Grease --used for lubrication of drive shafts, CV (Constant Velocity) joints and various cables and mechanical linkages.


      When the proper lubricant is lacking the result is obvious, failure of the mechanism.
      However, the difference between poor, adequate and superior lubricant is not as easily seen.

      With adequate lubricant, the mechanism will usually perform well and will last for long time.

      With poor lubrication, the service life will be significantly less than the design life.

      With superior lubricant, the same mechanism may last many years longer.

      Lubrication is therefore most important in all cars, trucks and other motor vehicles,
      especially if a long and trouble free service life is what you are looking for.

      Life of a new car

      All passenger cars and light motor vehicles sold currently are designed, tested and certified for a useful service life which ranges from low of 2 years or 40,000 Kms to high of 15 years or 2,40,000 Kms.

      Majority of vehicles have 7 year or 1,50,000 Kms "useful life".

      You can find out which Cars with PZEV (Partial Zero Emission Vehicle) certification are available, they automatically have to have 15 years or 2,40,000 Kms Emission Performance Warranty, that however unfortunately does not Guarantee that the vehicle itself will be operational or trouble free for that long, what it means is IF the vehicle runs for that long, it will NOT pollute the air ! But will have to take an emission certificate for any vehicle more than a year old. This emission certificate has to be renewed every 6 months as per the Govt rules in India as of now.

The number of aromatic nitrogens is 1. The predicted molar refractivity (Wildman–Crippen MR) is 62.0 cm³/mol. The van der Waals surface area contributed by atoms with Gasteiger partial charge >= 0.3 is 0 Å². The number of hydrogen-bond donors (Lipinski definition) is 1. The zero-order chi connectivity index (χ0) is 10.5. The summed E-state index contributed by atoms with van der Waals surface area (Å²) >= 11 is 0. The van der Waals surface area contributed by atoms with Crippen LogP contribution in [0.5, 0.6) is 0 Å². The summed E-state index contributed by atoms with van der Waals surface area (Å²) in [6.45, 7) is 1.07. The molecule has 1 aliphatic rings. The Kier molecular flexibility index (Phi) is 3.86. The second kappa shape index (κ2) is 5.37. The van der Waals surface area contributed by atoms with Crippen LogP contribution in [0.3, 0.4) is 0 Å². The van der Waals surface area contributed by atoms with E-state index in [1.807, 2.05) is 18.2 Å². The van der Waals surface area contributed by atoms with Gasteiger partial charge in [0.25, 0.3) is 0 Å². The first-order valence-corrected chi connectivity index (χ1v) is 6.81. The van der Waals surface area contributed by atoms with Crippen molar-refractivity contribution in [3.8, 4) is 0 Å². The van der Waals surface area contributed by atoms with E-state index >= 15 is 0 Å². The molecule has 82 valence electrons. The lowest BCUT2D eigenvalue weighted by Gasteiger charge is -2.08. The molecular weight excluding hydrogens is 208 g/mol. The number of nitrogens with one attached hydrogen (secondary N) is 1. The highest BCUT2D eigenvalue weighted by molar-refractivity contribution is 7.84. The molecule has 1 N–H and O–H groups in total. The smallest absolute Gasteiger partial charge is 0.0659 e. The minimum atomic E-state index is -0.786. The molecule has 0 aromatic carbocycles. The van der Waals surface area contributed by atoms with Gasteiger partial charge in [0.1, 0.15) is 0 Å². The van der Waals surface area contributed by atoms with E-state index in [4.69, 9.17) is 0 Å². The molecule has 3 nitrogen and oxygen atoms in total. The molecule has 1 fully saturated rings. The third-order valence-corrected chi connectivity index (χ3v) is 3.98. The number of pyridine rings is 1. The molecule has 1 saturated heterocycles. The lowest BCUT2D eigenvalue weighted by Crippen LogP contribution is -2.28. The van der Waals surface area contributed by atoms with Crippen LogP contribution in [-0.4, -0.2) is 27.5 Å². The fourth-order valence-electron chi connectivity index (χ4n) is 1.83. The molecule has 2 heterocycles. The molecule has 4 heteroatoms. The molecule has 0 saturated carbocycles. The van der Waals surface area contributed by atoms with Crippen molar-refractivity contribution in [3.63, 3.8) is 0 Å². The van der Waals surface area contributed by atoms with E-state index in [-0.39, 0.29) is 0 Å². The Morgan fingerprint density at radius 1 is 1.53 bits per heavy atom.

However, with the exception of the Exhaust Emission System and Fuel Evaporative System whose longevity, performance and warranty is required by EPA & CARB, most vehicles are Warranted against all other defects in manufacture and drivetrain performance for only:

      3 years or 50,000 Kms, whichever is first.

      Statistically most vehicles are reliable and relatively problem free if properly maintained for the first 5 years or 80,000 Kms. Most problems occur thereafter and repairs are usually required. That is why NO manufacturer or a bank will lease any new vehicle for more than 5 years or 80,000 Kms nor will be willing to finance new vehicle purchase for period longer than 60 months. (Some banks used to provide finance upto 84 months or 7 years which was stopped in 2006)

      Majority of leases are however only written for the period that is equivalent to the basic OEM warranty, usually 3 years.

      It is important to realize that the service specifications and recommendations in the vehicle owner's manual are based on this design life of not more than 7 years or 1,15,000 Kms.

      The recommended type of lubricant, the oil and oil filter change frequency, are considered optimal for vehicles that are operated under ideal conditions, and which are not expected to be used much beyond their design life.

      After all "every" vehicle manufacturer wants you to buy another NEW vehicle from them as soon as possible.

      The Automotive Industry design cycle has been 3 to 5 years for some time, that is any Automotive Manufacturer expects you to buy from them a NEW vehicle that often, or else they DO NOT want you as a customer.